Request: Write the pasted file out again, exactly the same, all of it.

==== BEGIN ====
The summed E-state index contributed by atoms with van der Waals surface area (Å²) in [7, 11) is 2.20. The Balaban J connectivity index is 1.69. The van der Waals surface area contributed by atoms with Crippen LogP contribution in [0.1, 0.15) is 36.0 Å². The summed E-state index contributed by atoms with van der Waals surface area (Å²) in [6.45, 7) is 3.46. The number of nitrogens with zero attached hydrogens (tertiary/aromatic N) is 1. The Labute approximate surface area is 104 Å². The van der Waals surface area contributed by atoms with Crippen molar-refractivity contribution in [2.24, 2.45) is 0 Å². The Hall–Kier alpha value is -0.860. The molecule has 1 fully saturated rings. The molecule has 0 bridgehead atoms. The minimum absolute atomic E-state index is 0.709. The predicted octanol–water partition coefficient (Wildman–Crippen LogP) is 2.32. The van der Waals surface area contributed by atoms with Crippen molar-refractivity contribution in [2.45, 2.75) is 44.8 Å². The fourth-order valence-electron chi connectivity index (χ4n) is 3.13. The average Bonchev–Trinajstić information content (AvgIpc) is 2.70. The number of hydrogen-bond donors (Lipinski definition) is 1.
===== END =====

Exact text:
The summed E-state index contributed by atoms with van der Waals surface area (Å²) in [7, 11) is 2.20. The Balaban J connectivity index is 1.69. The van der Waals surface area contributed by atoms with Crippen LogP contribution in [0.1, 0.15) is 36.0 Å². The summed E-state index contributed by atoms with van der Waals surface area (Å²) in [6.45, 7) is 3.46. The number of nitrogens with zero attached hydrogens (tertiary/aromatic N) is 1. The Labute approximate surface area is 104 Å². The van der Waals surface area contributed by atoms with Crippen molar-refractivity contribution in [2.24, 2.45) is 0 Å². The Hall–Kier alpha value is -0.860. The molecule has 1 fully saturated rings. The molecule has 0 bridgehead atoms. The minimum absolute atomic E-state index is 0.709. The predicted octanol–water partition coefficient (Wildman–Crippen LogP) is 2.32. The van der Waals surface area contributed by atoms with Crippen molar-refractivity contribution in [2.45, 2.75) is 44.8 Å². The fourth-order valence-electron chi connectivity index (χ4n) is 3.13. The average Bonchev–Trinajstić information content (AvgIpc) is 2.70. The number of hydrogen-bond donors (Lipinski definition) is 1.